Europe Looks For New Options

France has been marked by several Islamist terrorist attacks including the brutal shooting of twelve editors at the French satirical magazine Charlie Hebdo, the massacre at the Bataclan theatre where 130 Parisians were killed, to a Bastille-day attack in Nice when a truck was driven through a crowd killing more than 70 people. This has turned French public opinion against its Islamic population. Given the growing popularity of Marine Le Pen, whose platform is against immigration, a vote in her favour in the next regional elections in 2017 could lead to the end of the Schengen Accord for free cross-border movement in Europe. This could weaken other links in the union, hastening dissolution.

In the United States, Donald Trump has steadily gained support for his staunch opposition to immigration and international trade agreements that have had the same result in America’s industrial heartland as in England. The terrorist attack in San Bernardino, California, alleged to be from an Islamist sleeper cell, has served only to strengthen an us versus them attitude.

As Turks, Germans, French, Brits, Americans and others speak out against globalisation and economic blocs, which have made more profits for large corporations than for ordinary citizens, societies once held together by a world order that respected people are breaking apart into clans. While Turkey’s secular government takes advantage of its own ‘Reichstag fire’ to purge anyone it disagrees with, geopolitical blocs are recalculating how to promote their own interests.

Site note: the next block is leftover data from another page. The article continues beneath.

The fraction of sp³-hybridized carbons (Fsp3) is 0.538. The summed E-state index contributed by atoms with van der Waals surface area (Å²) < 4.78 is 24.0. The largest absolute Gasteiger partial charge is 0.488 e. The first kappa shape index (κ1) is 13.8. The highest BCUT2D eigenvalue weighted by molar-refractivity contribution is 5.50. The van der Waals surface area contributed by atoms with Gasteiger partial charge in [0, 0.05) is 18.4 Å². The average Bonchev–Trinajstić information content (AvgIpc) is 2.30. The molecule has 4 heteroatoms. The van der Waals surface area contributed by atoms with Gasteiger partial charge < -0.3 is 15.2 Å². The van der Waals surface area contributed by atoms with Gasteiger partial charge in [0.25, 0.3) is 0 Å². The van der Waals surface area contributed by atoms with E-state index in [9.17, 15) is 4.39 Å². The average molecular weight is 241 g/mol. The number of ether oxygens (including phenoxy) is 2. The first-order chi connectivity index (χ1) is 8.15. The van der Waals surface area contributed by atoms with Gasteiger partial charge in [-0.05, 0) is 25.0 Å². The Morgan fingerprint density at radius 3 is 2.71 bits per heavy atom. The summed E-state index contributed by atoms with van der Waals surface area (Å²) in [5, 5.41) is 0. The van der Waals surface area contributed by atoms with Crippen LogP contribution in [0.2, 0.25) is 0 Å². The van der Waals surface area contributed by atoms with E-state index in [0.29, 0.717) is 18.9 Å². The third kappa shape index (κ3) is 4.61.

Growing numbers of people in Europe and America are turning away from a world order based on international trade and movement of people. Globalisation seems to be passé as countries head into a zero sum game where societies look inwards, pitting the diplomacy and compromise that enables societies and nations to work together against those who are perceived as a danger. The economic-political order the world has known since the end of the Second World War is dissolving, making it easier to demonise immigrants and others rather than to resolve differences.